When Vice President Joe Biden visited UN headquarters in New York last week, it was all about his international agenda. Biden’s speech highlighted six foreign policy areas he is passionate about: Defeating the Islamic State, confronting Chinese aggression in Asia, limiting nuclear proliferation, overcoming starvation and pollution, promoting free and fair trade, and addressing climate change.
Biden laid out a wide-ranging vision for international cooperation in just two minutes. Here’s how the assessment compares to reality today.
Defeating the Islamic State
President Trump said in his first State of the Union Address that while the “Islamic State in its various forms will soon be defeated, the threat of terrorism will endure.” Biden’s goal to “stand together” with “the Muslim world” to eliminate extremism and sectarianism is ambitious.
The U.S. isn’t even the top fighting force in the Greater Middle East. This week the top fighting force in Iraq was backed by a coalition of nearly 100 countries, including around 30 in the Muslim world.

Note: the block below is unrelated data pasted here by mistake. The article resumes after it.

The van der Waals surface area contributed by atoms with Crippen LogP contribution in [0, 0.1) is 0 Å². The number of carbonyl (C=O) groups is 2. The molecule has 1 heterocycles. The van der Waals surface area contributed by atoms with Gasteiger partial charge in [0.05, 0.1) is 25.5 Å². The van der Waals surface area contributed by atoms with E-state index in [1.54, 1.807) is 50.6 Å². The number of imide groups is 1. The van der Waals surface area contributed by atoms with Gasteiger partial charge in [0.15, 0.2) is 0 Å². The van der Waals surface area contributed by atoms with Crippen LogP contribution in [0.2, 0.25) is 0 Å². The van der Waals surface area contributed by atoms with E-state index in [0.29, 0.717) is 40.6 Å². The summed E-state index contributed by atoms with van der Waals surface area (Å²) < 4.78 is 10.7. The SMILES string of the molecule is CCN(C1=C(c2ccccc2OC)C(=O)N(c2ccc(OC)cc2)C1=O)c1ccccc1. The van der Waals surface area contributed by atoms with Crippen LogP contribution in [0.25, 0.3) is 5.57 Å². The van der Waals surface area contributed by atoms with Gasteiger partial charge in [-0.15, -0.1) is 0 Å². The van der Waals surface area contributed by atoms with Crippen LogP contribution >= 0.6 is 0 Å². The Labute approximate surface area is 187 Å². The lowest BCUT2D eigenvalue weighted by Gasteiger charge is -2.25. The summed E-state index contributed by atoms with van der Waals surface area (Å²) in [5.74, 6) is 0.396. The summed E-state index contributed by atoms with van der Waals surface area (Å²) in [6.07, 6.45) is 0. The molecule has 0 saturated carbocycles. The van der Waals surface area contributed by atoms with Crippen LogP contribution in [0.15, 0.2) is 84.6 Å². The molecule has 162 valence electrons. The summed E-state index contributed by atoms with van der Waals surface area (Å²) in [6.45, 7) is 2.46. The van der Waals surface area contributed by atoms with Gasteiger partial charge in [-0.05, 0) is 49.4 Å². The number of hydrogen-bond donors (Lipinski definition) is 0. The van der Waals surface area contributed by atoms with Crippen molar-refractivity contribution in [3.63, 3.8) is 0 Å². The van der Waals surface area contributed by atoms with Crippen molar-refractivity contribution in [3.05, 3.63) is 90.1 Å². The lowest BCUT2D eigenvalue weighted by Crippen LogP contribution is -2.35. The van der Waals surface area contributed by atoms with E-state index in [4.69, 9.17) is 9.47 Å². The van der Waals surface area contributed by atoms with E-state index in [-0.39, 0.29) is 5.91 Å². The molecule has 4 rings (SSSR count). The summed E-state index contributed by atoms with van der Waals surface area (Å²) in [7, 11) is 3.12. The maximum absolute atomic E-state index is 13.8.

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Biden’s one-line speech on climate change centered on helping poor nations recover from extreme weather events like Hurricane Michael and wildfires in Portugal. While the Trump administration backs sweeping climate policy that cuts greenhouse gas emissions and wants to withdraw from the Paris Climate Accord, a newly formed group of US global warming skeptics aims to reduce emissions and bolster the industry.
China’s aggression in Asia
While China’s slowdown of trade with the U.S. and increased military spending in Asia is concerning, Biden’s discussions with U.S. allies in the region were glowing. He presented the “strong unity” of the U.S. and its allies, or as he put it, the “security of this great democracy to all the Pacific Rim countries.” That could all change in the near future.
A stable North Korea
In his comments, Biden struck a tone of peace. “The absence of nuclear weapons or the desire for them will bring peace to this region, and that’s what we’re going to work for.”
In reality, North Korea has tested its weapons system more than 100 times since the end of the Korean War. A Korean peninsula without nuclear weapons would be an unspeakable nightmare to so many in the region.
Biden is sincere about efforts to reduce hunger in Asia, where half of the world’s 100 million hungry people live. Yet his one-word response to developing countries’ excessive debt, which spiraled out of control in the mid-2000s and caused thousands of public hospitals to shut their doors, is to tell them to “pay up.”